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How to Protect Carrots from Carrot Fly

Written by Tildenet Marketing

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Posted on 15 March 2021

What is carrot fly?

If you have yet to experience that awful sinking feeling of lifting carrot after carrot riddled with dark crevices, tunnelled out by the dreaded carrot fly larvae, then consider yourself lucky. Carrot fly damage is no laughing matter.

What does a Carrot Fly look like?

The adult carrot fly is approximately 9mm long. It is a slender, metallic, greenish-black fly with yellow legs and head. Larvae are creamy white, tapering maggots.

Carrot fly lays their eggs in the soil around carrots.  Carrot fly eggs take only about a week to hatch. Once hatched the carrot fly maggots begin to eat their way into carrots leaving black holes. The black holes then become an invitation to diseases. 

Carrot fly also affects other vegetables in the parsley family, such as Parsnip, Celery, Dill, Coriander, Fennel and Celeriac.

Where do Carrot Flies Live?

Carrot Flies live in bushes, hedges, trees and thrive on allotments where members of the carrot family are planted close together year after year. The  carrot fly larvae that cause the damage live around the roots of the carrot plant.  They can continue to feed through the autumn into winter, moving between plants.

How do I know if my carrots have Carrot Flies?

The first symptoms are a reddening of the Carrot leaves, which start to wilt. they also lay their tiny cream eggs on the surface of the soil around carrot plants so look out for these - harder said than done when you are trying not to crush the leaves and attract carrot flies. 

If you miss these signs then the first you may know is when you pull your carrots up and find them full of holes.  

At what stage should I protect my carrots from carrot fly?

There is a lot you can do at the planting stage to ensure you get a healthy crop. There is no cure once the larvae are around the roots so carrot fly prevention is a

must. With other veg you can wait until they are ready to fruit to use plant protection. Carrots need carrot fly netting at an earlier stage and it’s no ordinary netting as carrot flies are tiny!  

One option is covering the carrots with a Fleece Blanket immediately after sowing. The other is by putting an ultra fine mesh like Micromesh Pest & Wind Barrier around them after the carrot seeds have been sown. As the carrot fly moves around at ground level the micromesh barrier is super-efficient at keeping the fly at bay as well as protecting your crop from harsh winds.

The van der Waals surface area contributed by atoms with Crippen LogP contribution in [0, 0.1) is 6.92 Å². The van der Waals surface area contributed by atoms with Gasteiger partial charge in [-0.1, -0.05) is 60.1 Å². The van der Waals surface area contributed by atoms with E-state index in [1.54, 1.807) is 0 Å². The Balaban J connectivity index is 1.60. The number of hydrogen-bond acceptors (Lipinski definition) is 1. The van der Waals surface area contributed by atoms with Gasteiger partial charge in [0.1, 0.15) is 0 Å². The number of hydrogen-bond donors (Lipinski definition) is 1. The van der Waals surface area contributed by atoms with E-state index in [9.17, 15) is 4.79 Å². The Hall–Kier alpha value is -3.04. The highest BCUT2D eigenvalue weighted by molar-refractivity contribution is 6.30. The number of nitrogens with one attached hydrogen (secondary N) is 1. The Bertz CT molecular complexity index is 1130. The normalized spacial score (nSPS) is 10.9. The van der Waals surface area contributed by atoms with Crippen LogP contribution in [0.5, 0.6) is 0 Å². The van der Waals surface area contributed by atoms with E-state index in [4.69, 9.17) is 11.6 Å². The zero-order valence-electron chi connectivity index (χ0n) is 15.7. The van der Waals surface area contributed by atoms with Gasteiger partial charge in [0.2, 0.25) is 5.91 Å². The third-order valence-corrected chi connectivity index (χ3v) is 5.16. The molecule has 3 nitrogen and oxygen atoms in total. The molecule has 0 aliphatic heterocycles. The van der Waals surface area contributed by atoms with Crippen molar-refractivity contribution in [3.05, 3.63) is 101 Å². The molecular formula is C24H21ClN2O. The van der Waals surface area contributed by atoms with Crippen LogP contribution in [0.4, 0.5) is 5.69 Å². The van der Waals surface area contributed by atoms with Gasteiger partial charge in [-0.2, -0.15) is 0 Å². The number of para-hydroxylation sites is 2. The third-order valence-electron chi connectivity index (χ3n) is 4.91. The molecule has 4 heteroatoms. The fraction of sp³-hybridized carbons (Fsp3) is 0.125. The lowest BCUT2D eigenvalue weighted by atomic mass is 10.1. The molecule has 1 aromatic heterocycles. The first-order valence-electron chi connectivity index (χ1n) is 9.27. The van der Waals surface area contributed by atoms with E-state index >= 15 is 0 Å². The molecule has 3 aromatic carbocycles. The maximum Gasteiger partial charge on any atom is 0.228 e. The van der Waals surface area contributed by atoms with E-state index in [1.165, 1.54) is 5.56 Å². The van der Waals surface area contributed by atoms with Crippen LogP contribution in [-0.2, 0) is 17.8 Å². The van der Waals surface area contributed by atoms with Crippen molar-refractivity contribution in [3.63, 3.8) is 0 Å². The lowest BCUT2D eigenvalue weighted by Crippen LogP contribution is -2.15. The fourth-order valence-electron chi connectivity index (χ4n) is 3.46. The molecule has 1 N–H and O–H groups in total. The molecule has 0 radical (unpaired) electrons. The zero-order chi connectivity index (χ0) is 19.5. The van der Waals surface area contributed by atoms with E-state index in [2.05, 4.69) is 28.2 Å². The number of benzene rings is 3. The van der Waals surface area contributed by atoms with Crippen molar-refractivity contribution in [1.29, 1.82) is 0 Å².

How do you protect carrots from carrot fly?

  1. Make sure to avoid using previously infested ground. Carrot fly larvae can survive through the winter. So, rotate your crops and avoid re-sowing any vegetable from the Parsley family (see above)
  2. Sow later to avoid sowing during the main egg-laying periods, the carrot root fly season in the Uk for most parts, is: mid-April to the end of May & Mid-July to the end of August.
  3. Sow disease and pest resistant seed varieties such as Fly Away F1 and Resistafly F1, available from garden centres and online seed suppliers.  
  4. Sow thinly to avoid ‘thinning out’. Thinning seedlings causes the leaves to bruise which emits the scent of carrots into the air which attracts the carrot fly. Thinning out is necessary as carrots crowd each other if not. This results in a crop of scrawny carrots.
  5. Thin out or harvest on a dry evening with no wind – or use scissors so that no bruising of foliage occurs (which will release scent attracting the carrot-flies)
  6. Try companion planting - we have been asked do marigolds deter carrot fly. The answer is Yes! Growing varieties of pungent Rosemary, Alliums, Sage or Marigold provides a deterrent/’smokescreen’ You could also try Garlic - see below.
  7. Grow your carrots in a tall planters - for example the Carrot Patio Planters.  You could also try growing carrots in Raised Beds with Micromesh Cover as this may help deter carrot flies.   
  8. Lift main carrot crops by Winter, especially if any are infected – don’t leave them in the ground to serve as food for overwintering larvae.
  9. And lastly you may want to know can I eat carrots that have had carrot fly? The answer is yes but you may not find them to be worth the effort. They will be full of holes which you can cut away but you may find they are more hole than carrot!

How do you Treat Carrot Fly?

You can try nematodes to treat carrot flies.  The nematodes are microscopic and are watered into soil. The nematodes find and enter the Carrot Root Fly larvae, releasing a bacteria that kills them. The nematodes then use the body of the larvae to reproduce in, releasing more nematodes into the surrounding area. Carrot Root Fly nematodes will stay active in the soil for about 3-4 weeks. 

Garlic Spray for Carrots

You can also use a home made Garlic Spray to prevent Carrot Fly infestations.  This is more to disguise the smell of the carrots so that the carrot flies don't find them.  You could also try companion planting onions and garlic beside your carrots for a similar effect.   

To make garlic pest protection spray for use on Carrot Flies

Mince or finely chop a whole garlic, add a pint of boiling water and let it stand overnight. Sieve out the garlic and put your liquid into a spray bottle.  Some also add a bit of washing up liquid too to the mixture so it will stick to the leaves easily but this makes your solutions less natural. Spray on plants.

 

To find out more about carrot fly, and the other pests that may arrive in your garden check out Pippa Greenwood's excellent RHS book for plant by plant advice on Pests and Diseases

Have you any experience of carrot fly damage? What do you think went wrong? Please let us know your thoughts using the comments section below. 

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